“Although it may seem inefficient, a short phone conversation saved time for grantseekers and our foundation,” she says. “We received and processed far fewer proposals that didn’t meet our guidelines. In fact, we reduced by half the number of proposals outside our guidelines.”
Spreading the word
Put your guidelines to work by making them easily accessible to grantseekers via one or more of the following sources:
- The foundation’s website
- Foundation directories (e.g., Foundation Center, GuideStar, regional association of grantmakers)
- A one- or two-page information sheet (print and electronic)
- A small brochure about the foundation
- An annual report
You can even use your outgoing telephone message to communicate basic requirements and direct applicants to your full guidelines. If an organization seems of interest to you, you can also send your guidelines directly to the organization.
“A website has really streamlined things for us as a small foundation,” says Exponent Philanthropy member Katy Pugh Smith of Piedmont Health Care Foundation. “We used to mail out a brochure each year to explain our grant guidelines and field many calls with questions about what we fund. Now, I simply e-mail the link to our website.”
Establishing a website is a particularly effective way to get your guidelines out to potential grantseekers. Websites also are good places to feature a list of your grants during the past year or two (with grant purpose and amounts) and your foundation’s annual tax reporting form (your Form 990 or Form 990-PF).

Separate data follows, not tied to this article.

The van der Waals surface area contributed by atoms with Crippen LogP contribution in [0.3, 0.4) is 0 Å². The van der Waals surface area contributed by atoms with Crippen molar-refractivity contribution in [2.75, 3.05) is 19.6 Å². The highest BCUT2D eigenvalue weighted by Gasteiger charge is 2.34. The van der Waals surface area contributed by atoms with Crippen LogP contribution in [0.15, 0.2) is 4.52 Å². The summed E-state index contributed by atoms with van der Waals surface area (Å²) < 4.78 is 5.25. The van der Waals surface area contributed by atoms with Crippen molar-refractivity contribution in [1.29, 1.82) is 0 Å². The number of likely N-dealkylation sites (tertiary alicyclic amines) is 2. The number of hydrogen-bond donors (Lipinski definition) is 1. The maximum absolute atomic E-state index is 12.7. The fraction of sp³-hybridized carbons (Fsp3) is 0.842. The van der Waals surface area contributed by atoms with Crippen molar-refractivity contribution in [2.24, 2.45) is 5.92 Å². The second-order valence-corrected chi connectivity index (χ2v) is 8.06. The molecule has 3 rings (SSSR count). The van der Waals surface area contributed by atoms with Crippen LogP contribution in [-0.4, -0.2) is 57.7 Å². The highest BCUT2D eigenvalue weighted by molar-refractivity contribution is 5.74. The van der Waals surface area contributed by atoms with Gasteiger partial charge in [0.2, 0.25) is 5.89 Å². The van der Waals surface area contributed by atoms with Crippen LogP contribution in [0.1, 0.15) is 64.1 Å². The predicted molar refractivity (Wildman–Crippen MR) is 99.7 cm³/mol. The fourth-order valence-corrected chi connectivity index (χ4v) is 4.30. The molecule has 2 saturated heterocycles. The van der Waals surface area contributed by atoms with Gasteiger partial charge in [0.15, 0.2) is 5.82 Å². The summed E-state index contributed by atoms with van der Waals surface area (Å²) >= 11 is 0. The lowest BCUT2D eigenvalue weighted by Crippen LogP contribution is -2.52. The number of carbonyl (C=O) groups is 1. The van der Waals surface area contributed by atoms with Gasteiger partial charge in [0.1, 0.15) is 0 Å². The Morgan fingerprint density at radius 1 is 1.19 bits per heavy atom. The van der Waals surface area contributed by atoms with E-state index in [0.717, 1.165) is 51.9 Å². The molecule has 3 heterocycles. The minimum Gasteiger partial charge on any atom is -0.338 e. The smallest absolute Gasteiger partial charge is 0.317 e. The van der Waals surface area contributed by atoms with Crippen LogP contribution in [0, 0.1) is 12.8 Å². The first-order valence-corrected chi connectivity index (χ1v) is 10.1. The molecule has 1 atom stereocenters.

If you do not have a website, the Foundation Center offers free Foundation Folders that give you an immediate presence on the Web. Eligible grantmakers receive a custom website that can include program descriptions, application guidelines, grants lists, and other materials you specify and update on an ongoing basis.
Ways to let the public know you give grants
Here are some ideas for foundations—new or well-established—looking to expand program areas or grantseeker pools:
- Distribute your mission and guidelines on your website or at local nonprofit events.
- Talk with other foundations that have similar program interests. They can sometimes refer grantees to you.
- Ask if your regional association of grantmakers publishes a directory of funders.
- Notify the Foundation Center and GuideStar of your mission, guidelines, and recent grants, and update your entries, as necessary.
- Invite nonprofits to meet with you to describe their programs.
- Issue a request for proposals, which outlines your vision for a project and solicits appropriate organizations to apply. You can mail your request for proposals to nonprofit organizations in your community or advertise it in a newspaper or online.
- Host “meet the foundation” events that allow potential grantees to learn about your interests and ask questions.